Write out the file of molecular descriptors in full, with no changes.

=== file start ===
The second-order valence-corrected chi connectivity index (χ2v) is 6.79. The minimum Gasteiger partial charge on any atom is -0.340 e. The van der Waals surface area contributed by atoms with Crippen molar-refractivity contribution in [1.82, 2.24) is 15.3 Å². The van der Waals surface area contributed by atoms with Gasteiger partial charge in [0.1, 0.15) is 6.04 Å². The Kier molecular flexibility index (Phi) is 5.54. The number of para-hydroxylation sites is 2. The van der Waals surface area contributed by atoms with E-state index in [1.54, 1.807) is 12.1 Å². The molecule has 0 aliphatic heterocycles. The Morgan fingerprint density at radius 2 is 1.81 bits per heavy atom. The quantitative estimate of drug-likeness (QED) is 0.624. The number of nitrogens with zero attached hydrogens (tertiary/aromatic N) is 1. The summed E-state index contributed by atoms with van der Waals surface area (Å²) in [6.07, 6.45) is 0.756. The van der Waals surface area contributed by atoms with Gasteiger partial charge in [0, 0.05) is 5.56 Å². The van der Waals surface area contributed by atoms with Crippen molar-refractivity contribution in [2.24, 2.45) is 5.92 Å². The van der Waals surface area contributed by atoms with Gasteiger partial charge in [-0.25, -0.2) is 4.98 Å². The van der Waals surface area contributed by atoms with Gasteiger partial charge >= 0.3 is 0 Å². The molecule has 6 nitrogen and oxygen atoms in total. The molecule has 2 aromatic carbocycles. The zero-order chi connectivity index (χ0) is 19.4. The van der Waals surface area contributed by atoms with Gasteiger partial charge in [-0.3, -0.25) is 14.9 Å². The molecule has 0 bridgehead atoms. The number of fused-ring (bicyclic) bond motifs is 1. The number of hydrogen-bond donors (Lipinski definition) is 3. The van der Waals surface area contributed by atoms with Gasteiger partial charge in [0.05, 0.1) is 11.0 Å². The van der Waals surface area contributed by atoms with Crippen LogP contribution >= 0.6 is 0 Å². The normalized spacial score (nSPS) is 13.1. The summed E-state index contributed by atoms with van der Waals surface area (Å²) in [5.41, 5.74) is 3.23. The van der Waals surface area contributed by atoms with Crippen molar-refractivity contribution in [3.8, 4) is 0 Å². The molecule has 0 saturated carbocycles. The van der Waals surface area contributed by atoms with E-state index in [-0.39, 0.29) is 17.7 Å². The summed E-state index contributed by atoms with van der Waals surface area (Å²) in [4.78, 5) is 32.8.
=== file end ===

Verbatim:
The second-order valence-corrected chi connectivity index (χ2v) is 6.79. The minimum Gasteiger partial charge on any atom is -0.340 e. The van der Waals surface area contributed by atoms with Crippen molar-refractivity contribution in [1.82, 2.24) is 15.3 Å². The van der Waals surface area contributed by atoms with Gasteiger partial charge in [0.1, 0.15) is 6.04 Å². The Kier molecular flexibility index (Phi) is 5.54. The number of para-hydroxylation sites is 2. The van der Waals surface area contributed by atoms with E-state index in [1.54, 1.807) is 12.1 Å². The molecule has 0 aliphatic heterocycles. The Morgan fingerprint density at radius 2 is 1.81 bits per heavy atom. The quantitative estimate of drug-likeness (QED) is 0.624. The number of nitrogens with zero attached hydrogens (tertiary/aromatic N) is 1. The summed E-state index contributed by atoms with van der Waals surface area (Å²) in [6.07, 6.45) is 0.756. The van der Waals surface area contributed by atoms with Gasteiger partial charge in [0, 0.05) is 5.56 Å². The van der Waals surface area contributed by atoms with Crippen molar-refractivity contribution in [2.24, 2.45) is 5.92 Å². The van der Waals surface area contributed by atoms with Gasteiger partial charge in [-0.25, -0.2) is 4.98 Å². The van der Waals surface area contributed by atoms with Gasteiger partial charge >= 0.3 is 0 Å². The molecule has 6 nitrogen and oxygen atoms in total. The molecule has 2 aromatic carbocycles. The zero-order chi connectivity index (χ0) is 19.4. The van der Waals surface area contributed by atoms with Gasteiger partial charge in [-0.3, -0.25) is 14.9 Å². The molecule has 0 bridgehead atoms. The number of fused-ring (bicyclic) bond motifs is 1. The number of hydrogen-bond donors (Lipinski definition) is 3. The van der Waals surface area contributed by atoms with Gasteiger partial charge in [0.05, 0.1) is 11.0 Å². The van der Waals surface area contributed by atoms with Crippen LogP contribution >= 0.6 is 0 Å². The normalized spacial score (nSPS) is 13.1. The summed E-state index contributed by atoms with van der Waals surface area (Å²) in [5.41, 5.74) is 3.23. The van der Waals surface area contributed by atoms with Crippen molar-refractivity contribution in [3.8, 4) is 0 Å². The molecule has 0 saturated carbocycles. The van der Waals surface area contributed by atoms with E-state index in [-0.39, 0.29) is 17.7 Å². The summed E-state index contributed by atoms with van der Waals surface area (Å²) in [4.78, 5) is 32.8.